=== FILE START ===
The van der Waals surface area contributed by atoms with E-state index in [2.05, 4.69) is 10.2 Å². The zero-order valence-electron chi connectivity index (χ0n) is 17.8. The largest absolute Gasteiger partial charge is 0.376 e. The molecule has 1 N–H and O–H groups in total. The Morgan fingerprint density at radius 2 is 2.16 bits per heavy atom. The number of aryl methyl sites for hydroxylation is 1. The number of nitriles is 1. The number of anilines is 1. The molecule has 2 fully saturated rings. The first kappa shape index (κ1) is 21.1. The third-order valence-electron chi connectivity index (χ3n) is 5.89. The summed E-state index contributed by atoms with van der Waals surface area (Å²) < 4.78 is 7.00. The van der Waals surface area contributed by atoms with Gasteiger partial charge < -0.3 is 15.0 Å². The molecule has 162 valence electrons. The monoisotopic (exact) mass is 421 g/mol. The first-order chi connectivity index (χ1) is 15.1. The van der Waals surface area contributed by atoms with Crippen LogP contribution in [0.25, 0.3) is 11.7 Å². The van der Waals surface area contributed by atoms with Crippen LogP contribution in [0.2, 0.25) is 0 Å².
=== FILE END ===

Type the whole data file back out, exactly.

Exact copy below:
The van der Waals surface area contributed by atoms with E-state index in [2.05, 4.69) is 10.2 Å². The zero-order valence-electron chi connectivity index (χ0n) is 17.8. The largest absolute Gasteiger partial charge is 0.376 e. The molecule has 1 N–H and O–H groups in total. The Morgan fingerprint density at radius 2 is 2.16 bits per heavy atom. The number of aryl methyl sites for hydroxylation is 1. The number of nitriles is 1. The number of anilines is 1. The molecule has 2 fully saturated rings. The first kappa shape index (κ1) is 21.1. The third-order valence-electron chi connectivity index (χ3n) is 5.89. The summed E-state index contributed by atoms with van der Waals surface area (Å²) < 4.78 is 7.00. The van der Waals surface area contributed by atoms with Gasteiger partial charge < -0.3 is 15.0 Å². The molecule has 162 valence electrons. The monoisotopic (exact) mass is 421 g/mol. The first-order chi connectivity index (χ1) is 15.1. The van der Waals surface area contributed by atoms with Crippen LogP contribution in [0.25, 0.3) is 11.7 Å². The van der Waals surface area contributed by atoms with Crippen LogP contribution in [0.2, 0.25) is 0 Å².